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I wrote this last night but didn’t have time to post it.
This is day three of my photo trip to the Caribbean aboard the Carnival Dream. Today’s port was Ocho Rios, Jamaica. There were a lot of great photo opportunities today.
To begin, I’d like to say a few words about composition. Composition is placing your subject in such a way as to create a more interesting photo. There are many ways to do this: placing your subject on one of the “power points” in the frame. Think of the power points this way; If you draw imaginary lines horizontally and vertically to divide the frame into thirds, any one of the points where the lines intersect is a “power point”. Placing your subject at one of these points will create a more appealing composition. Another way to look at it is looking at the lines. If you are shooting a sunset with the horizon visible, don’t put the horizon smack in the middle of the frame. Boring! Decide if the sky or the foreground is more important to the story you are trying to tell, and place the horizon along either the upper or lower third line. As with all things in photography, you have to learn the rules so you can know when to break them.
The other thing I wanted to talk about today is exposure bracketing. Exposure bracketing is available on most DSLR cameras. You can set your camera to shoot 3 exposures one behind the other. You can also set the stops above and below your settings you want to shoot. Your camera will try and expose your shot correctly, but it will get it wrong if you have too much contrast between light and dark in your scene. For example, have you ever tried shooting a sunset and the foreground is well exposed, but the sky was blown out and had no detail? Or the sky has detail but the foreground is too dark and you can’t see any detail?
Your camera’s sensor doesn’t have the same dynamic range as your eyes, but you can compensate for this using exposure bracketing. On my Canon camera you can set exposure bracketing using the exposure compensation setting. Consult your camera’s manual for how to reach the setting on your particular camera.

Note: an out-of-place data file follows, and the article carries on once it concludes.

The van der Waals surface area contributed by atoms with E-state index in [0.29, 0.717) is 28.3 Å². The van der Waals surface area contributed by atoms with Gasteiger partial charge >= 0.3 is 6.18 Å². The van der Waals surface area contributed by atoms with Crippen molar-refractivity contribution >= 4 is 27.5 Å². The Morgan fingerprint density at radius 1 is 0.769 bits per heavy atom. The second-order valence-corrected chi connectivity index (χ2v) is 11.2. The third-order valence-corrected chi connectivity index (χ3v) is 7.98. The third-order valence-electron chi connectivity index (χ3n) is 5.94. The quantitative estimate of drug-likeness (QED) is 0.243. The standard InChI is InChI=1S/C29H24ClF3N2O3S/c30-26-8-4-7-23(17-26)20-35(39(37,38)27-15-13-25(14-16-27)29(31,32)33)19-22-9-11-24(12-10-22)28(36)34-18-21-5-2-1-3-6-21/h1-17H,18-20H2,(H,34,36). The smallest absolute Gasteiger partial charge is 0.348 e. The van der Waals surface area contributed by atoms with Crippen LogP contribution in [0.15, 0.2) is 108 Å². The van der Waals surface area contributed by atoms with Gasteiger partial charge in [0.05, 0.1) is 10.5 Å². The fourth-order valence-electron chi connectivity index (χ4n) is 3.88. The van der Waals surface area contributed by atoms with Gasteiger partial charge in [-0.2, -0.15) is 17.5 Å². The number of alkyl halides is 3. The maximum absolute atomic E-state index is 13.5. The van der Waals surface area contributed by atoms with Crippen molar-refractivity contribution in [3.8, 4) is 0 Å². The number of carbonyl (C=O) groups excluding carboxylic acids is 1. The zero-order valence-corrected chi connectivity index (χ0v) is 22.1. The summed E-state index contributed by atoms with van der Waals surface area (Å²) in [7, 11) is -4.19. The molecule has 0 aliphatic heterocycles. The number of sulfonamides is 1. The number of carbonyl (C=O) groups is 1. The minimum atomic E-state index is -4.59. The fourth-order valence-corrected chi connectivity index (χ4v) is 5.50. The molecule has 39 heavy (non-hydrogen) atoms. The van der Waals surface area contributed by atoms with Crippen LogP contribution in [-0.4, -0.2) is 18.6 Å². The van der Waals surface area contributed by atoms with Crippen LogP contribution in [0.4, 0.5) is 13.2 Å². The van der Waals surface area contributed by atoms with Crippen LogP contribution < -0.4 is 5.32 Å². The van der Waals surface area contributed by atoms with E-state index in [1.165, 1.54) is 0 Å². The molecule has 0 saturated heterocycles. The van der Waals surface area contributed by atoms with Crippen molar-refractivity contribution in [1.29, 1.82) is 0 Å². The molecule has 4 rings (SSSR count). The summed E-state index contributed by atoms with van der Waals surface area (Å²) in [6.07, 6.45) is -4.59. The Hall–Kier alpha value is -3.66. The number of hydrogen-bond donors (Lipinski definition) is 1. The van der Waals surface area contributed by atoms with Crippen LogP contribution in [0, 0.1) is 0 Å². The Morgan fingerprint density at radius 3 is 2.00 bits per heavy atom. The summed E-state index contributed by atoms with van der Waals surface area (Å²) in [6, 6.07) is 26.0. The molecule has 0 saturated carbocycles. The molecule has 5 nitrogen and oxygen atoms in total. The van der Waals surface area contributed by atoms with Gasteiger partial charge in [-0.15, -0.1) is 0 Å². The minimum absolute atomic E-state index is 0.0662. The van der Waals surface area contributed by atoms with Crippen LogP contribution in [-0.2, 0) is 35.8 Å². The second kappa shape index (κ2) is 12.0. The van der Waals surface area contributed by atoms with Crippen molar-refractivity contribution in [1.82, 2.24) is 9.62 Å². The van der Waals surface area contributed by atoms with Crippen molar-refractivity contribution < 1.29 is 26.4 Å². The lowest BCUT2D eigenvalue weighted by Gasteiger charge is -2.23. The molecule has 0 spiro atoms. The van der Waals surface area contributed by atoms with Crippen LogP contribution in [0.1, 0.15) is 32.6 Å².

Once in the bracketing setting, you can choose how many stops above and below your set exposure your shots will be. For instance, in the shots below, I chose 1 stop on each side of you chosen setting. The shot one stop above may overexpose, and that’s OK. If it does, and your chosen exposure shows the foreground nicely, you can discard the overexposed shot. If not, you’ll see that the shot over your chosen setting will be lighter in the dark areas, and the sky will be blown out, if we continue to use our sunset as our baseline. Your chosen setting will show a little more detail in the sky, and the foreground will be darker. Finally in the third shot, the sky will show lots of detail and the foreground will be very dark. But all we have to do now is pull all three into Photoshop, use the combine command, and we will get a shot with good detail in both the sky and the foreground.
Unfortunately, I don’t have my laptop with photoshop on it, or I would show the end result. Maybe I’ll update the post once I return home.
So there you have it, 2 tips to help you with composition and getting a great exposure full of detail in your landscape photography.
This is my second post from the photo trip on the Carnival Dream. Today I wanted to give you a few tips on shooting the sunrise or sunset. This morning’s sunrise wasn’t totally spectacular, but it will do for the tips I have to share.
First, obviously, to shoot the sunrise you have to get out of bed before the sun comes up. But if that’s not your thing, you can always shoot sunsets instead.
Your focus and camera settings are very important, as there isn’t a lot of light to work with. You’ll want to open your lens up as wide as possible, to let in all the light it can gather before the sun rises. If you have a fast lens you may be able to open up to f2.0 or faster. But don’t worry, even if you have a kit lens that will only open to f4.5, you can still get the shot. You just have to raise your ISO higher.